Tony Richardson’s The Entertainer juxtaposes the Suez Canal crisis with life in a rundown seaside resort to paint a picture of British decline in 1956. The film stars Laurence Olivier as a mediocre musical hall performer and serial womaniser Archie Rice as he scrounges around Morecambe searching for show funding and outrunning the debtors and the taxmen.
In this under-recognised classic of British cinema the old ways meet the new. Firstly, as a film made by Woodfall Productions it would be one of their many literary adaptations to revitalise Britain’s national cinema, sweeping away the era of Gainsbrough, Ealing and the Archers. Roger Livesey represents this old order. He plays Archie’s venerable father, a former musical hall star who now laments the state of popular entertainment – ‘they don’t want human beings anymore’. His roles in The Life and Death of Colonel Blimp and A Matter of Life and Death epitomise the mannered aristocratic grandeur of a certain type of British cinema that directors of the British New Wave, such as Lindsay Anderson, disliked. We see the glimpses of the new in the first screen appearance of Albert Finney as Archie’s son, soon to be the archetypical angry young man in the British cinema.
Secondly, within the film the old modes of entertainment and spectacle are meeting the new. The music hall as an institution was an anachronism by 1956. While Olivier masterfully gives us the sense that Archie is mediocre entertainer, there is also the sense that the type of entertainment Archie represents is also now old fashioned. Perhaps the musical hall metaphor was more obvious in John Osborne’s original play. The play itself was the new; Osborne’s theatre was a radical articulation of working class frustrations, before unseen on stage. His drama, in emphasising the faded institution of the musical hall could make similar claims about the state of Britain as a whole. Richardson’s adaptation of the play complicates this metaphor, but in my mind improves it. The musical hall was the popular entertainment of the last generation but failed to offer more than escapism. Cinema, especially the new cinema of the British New Wave, could transcend escapist entertainment and reveal social realities to a mass audience. The Entertainer presents the musical hall in all its damning reality. The make-up Archie wears becomes ridiculous in a close-up, his songs shrill, his jokes obscene. In focusing so much on Archie’s money problems the film reveals the economic and therefore social reality of popular theatre. When we consider that the film may be presenting the musical hall as one decaying British institution of many, the particular quality of the cinema, to reveal social reality, has a powerful effect in proving Britain as a whole to be in terminal decline.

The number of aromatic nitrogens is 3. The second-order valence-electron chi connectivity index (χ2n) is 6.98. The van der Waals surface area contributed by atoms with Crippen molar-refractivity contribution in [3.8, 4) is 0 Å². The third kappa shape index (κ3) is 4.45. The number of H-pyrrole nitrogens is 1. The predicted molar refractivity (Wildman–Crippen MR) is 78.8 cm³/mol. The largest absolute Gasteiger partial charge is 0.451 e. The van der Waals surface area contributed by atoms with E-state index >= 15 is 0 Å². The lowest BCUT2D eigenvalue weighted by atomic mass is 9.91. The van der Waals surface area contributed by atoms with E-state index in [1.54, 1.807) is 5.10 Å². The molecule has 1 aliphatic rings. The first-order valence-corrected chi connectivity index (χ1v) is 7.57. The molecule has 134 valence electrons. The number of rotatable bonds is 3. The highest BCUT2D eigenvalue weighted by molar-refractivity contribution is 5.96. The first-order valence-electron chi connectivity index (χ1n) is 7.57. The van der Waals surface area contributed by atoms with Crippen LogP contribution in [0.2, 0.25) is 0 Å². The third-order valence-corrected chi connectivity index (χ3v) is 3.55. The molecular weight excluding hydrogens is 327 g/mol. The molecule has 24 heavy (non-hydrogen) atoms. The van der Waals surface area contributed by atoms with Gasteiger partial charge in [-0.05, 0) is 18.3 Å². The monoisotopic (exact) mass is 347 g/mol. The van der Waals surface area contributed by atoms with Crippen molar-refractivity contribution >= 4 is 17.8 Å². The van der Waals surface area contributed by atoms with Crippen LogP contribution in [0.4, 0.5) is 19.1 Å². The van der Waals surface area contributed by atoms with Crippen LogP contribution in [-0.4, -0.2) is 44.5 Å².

Thirdly, I would emphasise Laurence Olivier’s performance as simultaneously containing the contradictions of both old and new. For me this is Olivier’s most significant filmed performance. Filled with both self-pity and self-hatred, Rice can overcome both with a showman’s charm. Rice is a performer in his relationships, each interaction a show to manipulate others. Olivier rejected the new school of method acting, working out character from the outside in. But despite this his performance feels incredibly modern, as naturalistic as any Brando or Dean. The subtly of his expressions convey more than his words in some scenes, particularly in the scenes between him and Shirley Anne Field. The only serious flaw of the film is that it doesn’t build itself enough around this central performance, instead using Rice’s daughter to frame the narrative.
The Entertainer is a criminally underseen film from the British New Wave. It is the movement at its most self-reflexive, a commentary on what popular entertainment can be in the new British cinema. If you’re interested in the British New Wave or the point in British culture the films reflects or simply want to see a very good film, I can’t recommend The Entertainer more.